This Hike In A New England State Leads To A Secret Emerald-Colored Water Swimming Hole

There are plenty of wonderful hikes out there. You can do a casual little one in a city like Griffith Park in Los Angeles or tackle the multiple-day Cascade Saddle hike in New Zealand, which has been fatal for some people. There are a million places to visit to experience the great outdoors, but the best ones have a secret destination many folks don't know about. What if we told you there's a lovely short hike in New England that takes you to a secret waterfall and swimming hole with clear, emerald water? This pretty place is on Blueberry Mountain in Evans Notch near Stow, Maine.

When we say that this is a "secret" swimming hole, it's for a few reasons. People know about it, but there are some directions you have to follow, and the hike sits on private land. The owners have generously opened the trail and swimming hole to the public, which will hopefully continue if hikers continue to be respectful of the property. Let's take a look at the Blueberry Mountain hike to Rattlesnake Flume and Rattlesnake Pool and what you need to know before you go. 

How to get to Rattlesnake Pool on Blueberry Mountain

To get to this delightful hike through the woods of Maine, you take Route 113 near the town of Gilead in the direction of Stone House Road. Make a left onto that road. Continue for several miles until it changes into Shell Pond Road. A few more miles and you'll see a gated area where you can park your car. Hike for half a mile until you see a grassy area, and through there, you'll find the trailhead. 

Keep going past the trailhead sign for about half a mile, then turn left at Stone House Trail. Again, half a mile in, you'll see a footbridge. If you like, you can go over the bridge to check out the gorge, which is worth a look. When you return to the bridge (or if you don't cross in the first place), keep going straight up a bit of a hill. You'll come to a sign with an arrow to the trail to the Rattlesnake Pool in another half mile. (The whole roundtrip is 2.5 miles.) Follow that arrow and you'll see Rattlesnake Flume which falls into Rattlesnake Pool. If you don't follow the arrow, you can continue on the path to the steep hike up to summit Blueberry Mountain at 1,750 feet for some incredible views (4.5 miles roundtrip).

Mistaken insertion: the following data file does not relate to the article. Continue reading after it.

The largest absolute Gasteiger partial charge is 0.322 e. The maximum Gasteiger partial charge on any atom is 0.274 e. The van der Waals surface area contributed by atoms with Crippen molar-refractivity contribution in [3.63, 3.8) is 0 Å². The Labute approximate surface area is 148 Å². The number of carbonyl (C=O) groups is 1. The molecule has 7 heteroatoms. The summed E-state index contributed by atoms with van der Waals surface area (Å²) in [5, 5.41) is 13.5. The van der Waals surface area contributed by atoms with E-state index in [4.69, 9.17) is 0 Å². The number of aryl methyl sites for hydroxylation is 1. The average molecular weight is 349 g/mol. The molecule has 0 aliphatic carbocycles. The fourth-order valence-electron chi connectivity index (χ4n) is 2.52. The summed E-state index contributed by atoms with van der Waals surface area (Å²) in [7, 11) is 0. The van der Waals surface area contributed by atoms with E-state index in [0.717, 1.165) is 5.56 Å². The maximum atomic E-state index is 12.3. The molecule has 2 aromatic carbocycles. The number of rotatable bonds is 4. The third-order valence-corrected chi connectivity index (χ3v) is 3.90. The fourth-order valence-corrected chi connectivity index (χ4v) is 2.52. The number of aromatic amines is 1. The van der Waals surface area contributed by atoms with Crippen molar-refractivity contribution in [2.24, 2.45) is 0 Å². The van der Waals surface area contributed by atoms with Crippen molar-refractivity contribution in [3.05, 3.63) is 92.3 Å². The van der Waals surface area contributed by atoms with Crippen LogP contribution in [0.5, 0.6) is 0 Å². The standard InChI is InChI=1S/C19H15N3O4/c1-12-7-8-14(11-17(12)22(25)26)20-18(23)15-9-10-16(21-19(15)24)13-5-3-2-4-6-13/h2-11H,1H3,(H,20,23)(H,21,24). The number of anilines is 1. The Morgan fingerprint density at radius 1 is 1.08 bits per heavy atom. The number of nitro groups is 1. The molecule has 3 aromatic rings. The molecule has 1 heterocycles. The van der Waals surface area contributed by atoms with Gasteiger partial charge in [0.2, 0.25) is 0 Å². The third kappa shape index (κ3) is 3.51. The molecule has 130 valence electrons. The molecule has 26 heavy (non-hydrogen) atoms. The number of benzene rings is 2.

What to know about Rattlesnake Pool

This is Maine we're talking about, and it can get cold in the winter. If you're looking to lounge by the swimming hole a bit, the summer is a better option. Plus, if you go in August, it's the perfect time to pick the blueberries that give the mountain its name. The pool itself is going to be cold if you decide to go for a dip, and that's true year-round. Another thing to keep in mind is that there are usually bugs in the summer, so bug spray is a good idea. You can even try this DIY version if you aren't comfortable with the more chemical-based bug sprays.

You are permitted to bring your dog with you on a leash, but it's important to be aware that there are black bears in the area. Explore has you covered with tips on how to survive a bear attack, though this is a popular hiking area. It's unlikely, but it's good information to have if you love hiking.